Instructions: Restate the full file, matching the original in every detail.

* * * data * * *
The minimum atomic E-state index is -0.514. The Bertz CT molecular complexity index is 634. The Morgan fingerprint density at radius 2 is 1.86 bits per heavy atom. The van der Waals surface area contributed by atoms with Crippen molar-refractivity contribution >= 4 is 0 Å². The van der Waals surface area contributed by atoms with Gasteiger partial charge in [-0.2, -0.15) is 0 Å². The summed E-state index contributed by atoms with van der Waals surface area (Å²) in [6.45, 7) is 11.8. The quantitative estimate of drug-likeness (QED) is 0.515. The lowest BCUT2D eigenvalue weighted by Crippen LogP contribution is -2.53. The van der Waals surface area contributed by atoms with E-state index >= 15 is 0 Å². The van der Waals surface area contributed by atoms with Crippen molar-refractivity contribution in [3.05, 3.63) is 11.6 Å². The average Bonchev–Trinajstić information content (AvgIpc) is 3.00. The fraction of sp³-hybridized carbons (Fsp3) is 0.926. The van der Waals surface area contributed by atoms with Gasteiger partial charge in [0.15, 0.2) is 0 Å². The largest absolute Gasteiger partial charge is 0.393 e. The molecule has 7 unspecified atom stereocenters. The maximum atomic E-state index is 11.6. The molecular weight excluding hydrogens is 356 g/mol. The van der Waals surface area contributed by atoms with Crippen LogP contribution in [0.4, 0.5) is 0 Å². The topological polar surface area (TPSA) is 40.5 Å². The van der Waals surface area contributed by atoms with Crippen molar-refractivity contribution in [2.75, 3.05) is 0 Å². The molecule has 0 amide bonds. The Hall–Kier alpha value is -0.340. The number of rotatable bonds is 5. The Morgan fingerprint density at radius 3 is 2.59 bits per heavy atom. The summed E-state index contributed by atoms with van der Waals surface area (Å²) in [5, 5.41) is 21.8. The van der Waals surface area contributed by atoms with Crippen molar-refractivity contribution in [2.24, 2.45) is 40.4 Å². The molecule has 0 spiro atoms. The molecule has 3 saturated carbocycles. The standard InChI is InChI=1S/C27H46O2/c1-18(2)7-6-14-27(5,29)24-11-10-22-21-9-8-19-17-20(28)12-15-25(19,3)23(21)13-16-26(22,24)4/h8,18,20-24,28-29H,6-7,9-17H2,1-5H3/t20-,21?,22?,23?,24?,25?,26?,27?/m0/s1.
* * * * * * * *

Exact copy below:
The minimum atomic E-state index is -0.514. The Bertz CT molecular complexity index is 634. The Morgan fingerprint density at radius 2 is 1.86 bits per heavy atom. The van der Waals surface area contributed by atoms with Crippen molar-refractivity contribution >= 4 is 0 Å². The van der Waals surface area contributed by atoms with Gasteiger partial charge in [-0.2, -0.15) is 0 Å². The summed E-state index contributed by atoms with van der Waals surface area (Å²) in [6.45, 7) is 11.8. The quantitative estimate of drug-likeness (QED) is 0.515. The lowest BCUT2D eigenvalue weighted by Crippen LogP contribution is -2.53. The van der Waals surface area contributed by atoms with E-state index >= 15 is 0 Å². The van der Waals surface area contributed by atoms with Crippen molar-refractivity contribution in [3.05, 3.63) is 11.6 Å². The average Bonchev–Trinajstić information content (AvgIpc) is 3.00. The fraction of sp³-hybridized carbons (Fsp3) is 0.926. The van der Waals surface area contributed by atoms with Gasteiger partial charge in [0.15, 0.2) is 0 Å². The largest absolute Gasteiger partial charge is 0.393 e. The molecule has 7 unspecified atom stereocenters. The maximum atomic E-state index is 11.6. The molecular weight excluding hydrogens is 356 g/mol. The van der Waals surface area contributed by atoms with Crippen LogP contribution in [0.4, 0.5) is 0 Å². The topological polar surface area (TPSA) is 40.5 Å². The van der Waals surface area contributed by atoms with Crippen molar-refractivity contribution in [2.75, 3.05) is 0 Å². The molecule has 0 amide bonds. The Hall–Kier alpha value is -0.340. The number of rotatable bonds is 5. The Morgan fingerprint density at radius 3 is 2.59 bits per heavy atom. The summed E-state index contributed by atoms with van der Waals surface area (Å²) in [5, 5.41) is 21.8. The van der Waals surface area contributed by atoms with Crippen molar-refractivity contribution in [2.24, 2.45) is 40.4 Å². The molecule has 0 spiro atoms. The molecule has 3 saturated carbocycles. The standard InChI is InChI=1S/C27H46O2/c1-18(2)7-6-14-27(5,29)24-11-10-22-21-9-8-19-17-20(28)12-15-25(19,3)23(21)13-16-26(22,24)4/h8,18,20-24,28-29H,6-7,9-17H2,1-5H3/t20-,21?,22?,23?,24?,25?,26?,27?/m0/s1.